Philosophical Observations on Blueberry Picking

This being the end of summer, my husband and I decided that we needed to pick some blueberries before the farm closed. It was a beautiful morning, not too warm, not too cool, slightly overcast, with a breeze blowing. Late in the season, a lot of fruit had been harvested, but the farm told us there was plenty left in the fields.

It had been a long time since I picked blueberries, and I’d forgotten how relaxing blueberry picking is. As I picked, I began to notice things about the process of picking. I noticed also how my thoughts about picking blueberries apply to harvesting information about ancestors. (Warning: philosophical observations.)

Here are some of my thoughts:

  • Blueberries don’t shout out, “Here I am, pick me!” Most of the time, neither do records about our ancestors. You have to look.
  • You have to slow down and see what’s there. Once I stopped trying to move down the rows of bushes quickly in order to fill my bucket, I began to appreciate how much fruit really was left. Sometimes we search databases or indexes in registers fast, taking a quick look and moving on. I wonder how much fruit we miss by doing that.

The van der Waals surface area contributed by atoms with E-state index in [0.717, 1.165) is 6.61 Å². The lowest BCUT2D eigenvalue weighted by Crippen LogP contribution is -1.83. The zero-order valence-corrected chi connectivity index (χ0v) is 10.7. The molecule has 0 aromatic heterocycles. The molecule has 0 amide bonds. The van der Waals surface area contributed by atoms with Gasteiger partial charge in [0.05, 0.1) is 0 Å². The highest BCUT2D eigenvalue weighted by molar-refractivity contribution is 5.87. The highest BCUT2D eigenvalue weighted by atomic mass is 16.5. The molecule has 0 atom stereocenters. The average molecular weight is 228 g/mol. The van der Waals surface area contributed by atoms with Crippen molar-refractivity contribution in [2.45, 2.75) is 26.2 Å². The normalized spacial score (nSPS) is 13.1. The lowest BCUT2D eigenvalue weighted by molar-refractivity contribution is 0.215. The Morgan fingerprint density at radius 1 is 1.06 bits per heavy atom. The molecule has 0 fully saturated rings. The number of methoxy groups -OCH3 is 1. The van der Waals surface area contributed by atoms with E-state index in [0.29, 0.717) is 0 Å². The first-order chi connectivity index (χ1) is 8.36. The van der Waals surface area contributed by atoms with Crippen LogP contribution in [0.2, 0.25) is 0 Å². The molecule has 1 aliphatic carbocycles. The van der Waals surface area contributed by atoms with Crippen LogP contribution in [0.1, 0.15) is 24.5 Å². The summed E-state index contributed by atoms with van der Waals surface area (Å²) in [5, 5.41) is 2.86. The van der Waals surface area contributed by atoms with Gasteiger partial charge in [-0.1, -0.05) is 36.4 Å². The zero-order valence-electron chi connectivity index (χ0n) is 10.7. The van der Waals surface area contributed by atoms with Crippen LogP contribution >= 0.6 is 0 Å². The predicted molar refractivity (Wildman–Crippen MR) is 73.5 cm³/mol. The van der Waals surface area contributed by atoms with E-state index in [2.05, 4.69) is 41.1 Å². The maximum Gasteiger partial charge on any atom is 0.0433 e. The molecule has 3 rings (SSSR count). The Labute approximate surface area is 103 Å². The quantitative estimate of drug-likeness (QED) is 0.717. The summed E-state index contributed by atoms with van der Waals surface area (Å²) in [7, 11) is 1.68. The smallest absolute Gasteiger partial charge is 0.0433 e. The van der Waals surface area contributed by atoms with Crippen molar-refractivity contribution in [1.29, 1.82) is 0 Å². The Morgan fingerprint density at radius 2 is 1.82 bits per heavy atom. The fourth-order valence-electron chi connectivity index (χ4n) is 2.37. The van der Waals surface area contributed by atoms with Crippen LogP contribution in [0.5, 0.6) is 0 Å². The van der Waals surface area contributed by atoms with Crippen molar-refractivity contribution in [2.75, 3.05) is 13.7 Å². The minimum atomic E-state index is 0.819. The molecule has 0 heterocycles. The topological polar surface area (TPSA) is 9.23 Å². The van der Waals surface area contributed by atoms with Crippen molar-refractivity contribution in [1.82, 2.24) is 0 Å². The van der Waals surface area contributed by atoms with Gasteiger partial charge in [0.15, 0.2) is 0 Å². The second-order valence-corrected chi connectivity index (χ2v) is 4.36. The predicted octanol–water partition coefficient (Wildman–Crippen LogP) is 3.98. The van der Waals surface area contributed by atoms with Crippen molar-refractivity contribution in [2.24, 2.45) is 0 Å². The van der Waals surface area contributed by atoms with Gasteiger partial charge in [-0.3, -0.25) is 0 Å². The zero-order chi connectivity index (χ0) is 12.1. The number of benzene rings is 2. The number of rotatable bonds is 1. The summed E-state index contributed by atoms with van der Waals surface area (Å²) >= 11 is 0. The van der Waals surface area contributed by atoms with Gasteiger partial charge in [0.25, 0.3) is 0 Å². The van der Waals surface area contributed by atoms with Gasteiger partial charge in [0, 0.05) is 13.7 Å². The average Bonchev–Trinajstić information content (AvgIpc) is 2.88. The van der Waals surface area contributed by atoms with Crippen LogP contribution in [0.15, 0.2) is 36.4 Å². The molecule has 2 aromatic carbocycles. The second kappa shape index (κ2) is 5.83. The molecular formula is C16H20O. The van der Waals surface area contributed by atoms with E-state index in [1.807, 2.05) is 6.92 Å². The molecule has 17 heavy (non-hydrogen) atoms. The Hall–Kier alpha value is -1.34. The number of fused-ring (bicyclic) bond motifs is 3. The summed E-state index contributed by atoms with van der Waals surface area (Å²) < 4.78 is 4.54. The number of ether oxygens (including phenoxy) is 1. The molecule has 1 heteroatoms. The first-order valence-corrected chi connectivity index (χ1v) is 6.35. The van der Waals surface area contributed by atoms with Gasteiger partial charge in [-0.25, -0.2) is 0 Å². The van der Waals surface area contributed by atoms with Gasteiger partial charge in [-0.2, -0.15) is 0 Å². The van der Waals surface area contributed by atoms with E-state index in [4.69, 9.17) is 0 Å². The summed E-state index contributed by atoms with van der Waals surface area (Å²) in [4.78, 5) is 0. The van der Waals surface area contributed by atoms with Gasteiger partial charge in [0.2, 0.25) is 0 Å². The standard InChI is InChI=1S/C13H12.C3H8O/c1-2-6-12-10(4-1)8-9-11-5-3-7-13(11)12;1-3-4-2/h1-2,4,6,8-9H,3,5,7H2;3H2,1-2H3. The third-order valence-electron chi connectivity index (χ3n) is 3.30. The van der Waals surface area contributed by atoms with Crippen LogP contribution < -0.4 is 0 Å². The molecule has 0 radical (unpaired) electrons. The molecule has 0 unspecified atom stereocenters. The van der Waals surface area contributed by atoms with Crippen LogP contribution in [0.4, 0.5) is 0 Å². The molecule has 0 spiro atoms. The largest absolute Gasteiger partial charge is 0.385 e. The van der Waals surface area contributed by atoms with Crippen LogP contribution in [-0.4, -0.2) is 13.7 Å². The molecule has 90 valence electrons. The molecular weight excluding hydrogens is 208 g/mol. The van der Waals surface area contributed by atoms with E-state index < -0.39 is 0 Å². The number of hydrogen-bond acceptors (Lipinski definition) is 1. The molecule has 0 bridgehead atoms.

• Sometimes you have to step back to go forward. The blueberry bushes were in rows, with plenty of space between the rows but not a lot of space between the bushes. I found myself getting into a bush, noticing berries on branches I couldn’t reach, and backing out so I could move into a better position to reach the fruit I wanted. I also had to position my feet so I could reach without falling. I do this often in research too–it’s not all forward movement and collecting. You have to back up and look at what you have in order to position yourself to get that new information. Sometimes you have to get your feet under you with new skills, languages, or vocabulary before you proceed.
  • You have to care for the bush and pick without breaking branches. Native Americans are said to thank the plants and animals they harvest for food. Careful genealogists handle fragile materials appropriately. They thank the clerks, librarians, and archivists who care for the materials for their help, and they support efforts to maintain collections and preserve materials. (As I write today, Judy G. Russell, the Legal Genealogist; D. Joshua Taylor; and colleagues raised more than $50,000 at the Federation of Genealogical Societies conference in San Antonio to digitize War of 1812 pensions, at once preserving the fragile originals from the wear and tear of use and making digitized copies free forever online at Genealogists at the conference and all over the country contributed.)
  • Some of the best fruit isn’t easy to reach. In genealogy, not everything is on line. Not every set of records has a index. Not every courthouse register is on an accessible shelf. Not every arrangement of materials is user-friendly. But some of the most valuable information is in those hard-to-reach places.
  • There is lots of good fruit that is low-hanging. Like blueberries, there are a lot of great genealogical resources that are easy to reach–online, well organized, accessible.

I wish you luck with your blueberries and your ancestors. I’m going to enjoy my harvest now.